Abraham Lincoln and the Rule of Three
Date: 04/13/2003 at 19:53:33 From: Alex W. Subject: Mathematics In the biography of Abraham Lincoln he states that he learned to "read, write, and cipher to the rule of 3." Can you please explain the phrase "cipher to the rule of 3"?
Date: 04/14/2003 at 10:50:27 From: Doctor Rick Subject: Re: Mathematics Hi, Alex. It appears that "read, write, and cipher to [or, as far as] the Rule of Three" was something of a standard phrase in the nineteenth century. On the Internet I found this problem, said to come from the National Council of Teachers of Mathematics: In his 1859 autobiography, Abraham Lincoln wrote, "Of course when I came of age I did not know much. Still somehow, I could read, write, and cipher to the Rule of Three." The rule of three was a historical form of a proportion. To cipher to the rule of three for 3, 9, and 2 is to complete the phrase "3 is to 9 as 2 is to ___," with the answer being the quantity 6. In other words, ciphering to the rule of three is to solve a proportion such as 3/9 = 2/x, where x=6. Cipher the rule of three for 4, 6, and 3. Cipher the rule of three for a, b, and c. Lincoln was saying that his math education ("ciphering" means basically "working with numbers") went as far as learning to solve problems with proportions. - Doctor Rick, The Math Forum http://mathforum.org/dr.math/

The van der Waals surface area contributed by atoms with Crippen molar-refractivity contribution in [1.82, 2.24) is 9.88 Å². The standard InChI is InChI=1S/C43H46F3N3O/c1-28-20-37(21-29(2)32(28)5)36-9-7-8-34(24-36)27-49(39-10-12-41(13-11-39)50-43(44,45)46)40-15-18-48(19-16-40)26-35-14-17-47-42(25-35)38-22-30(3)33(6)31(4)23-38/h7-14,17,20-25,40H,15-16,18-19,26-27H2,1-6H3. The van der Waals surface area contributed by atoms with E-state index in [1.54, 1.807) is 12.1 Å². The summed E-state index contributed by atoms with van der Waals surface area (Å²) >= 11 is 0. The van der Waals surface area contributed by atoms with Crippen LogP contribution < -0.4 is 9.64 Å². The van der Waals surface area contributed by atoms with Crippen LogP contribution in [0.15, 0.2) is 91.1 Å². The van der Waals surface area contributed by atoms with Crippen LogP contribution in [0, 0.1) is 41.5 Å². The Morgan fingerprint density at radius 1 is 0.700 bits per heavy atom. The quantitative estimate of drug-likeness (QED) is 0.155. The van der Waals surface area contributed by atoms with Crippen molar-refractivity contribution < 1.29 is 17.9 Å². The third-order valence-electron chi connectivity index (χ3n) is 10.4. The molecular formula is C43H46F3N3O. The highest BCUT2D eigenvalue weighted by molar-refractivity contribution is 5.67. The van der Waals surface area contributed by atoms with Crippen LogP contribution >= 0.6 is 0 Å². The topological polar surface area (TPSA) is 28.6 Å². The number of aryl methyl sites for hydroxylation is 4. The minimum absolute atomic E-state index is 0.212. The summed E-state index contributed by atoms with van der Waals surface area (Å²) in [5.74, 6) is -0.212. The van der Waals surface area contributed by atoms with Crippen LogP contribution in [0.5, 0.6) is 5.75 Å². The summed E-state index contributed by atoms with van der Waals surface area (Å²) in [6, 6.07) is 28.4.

Date: 04/14/2003 at 11:21:16 From: Doctor Peterson Subject: Re: Mathematics Hi, Alex. If you are interested in the details of this method, you can search our archives for the phrase "rule of three". Here is one explanation: Rule of Three http://mathforum.org/library/drmath/view/60822.html If you have any further questions, feel free to write back. - Doctor Peterson, The Math Forum http://mathforum.org/dr.math/
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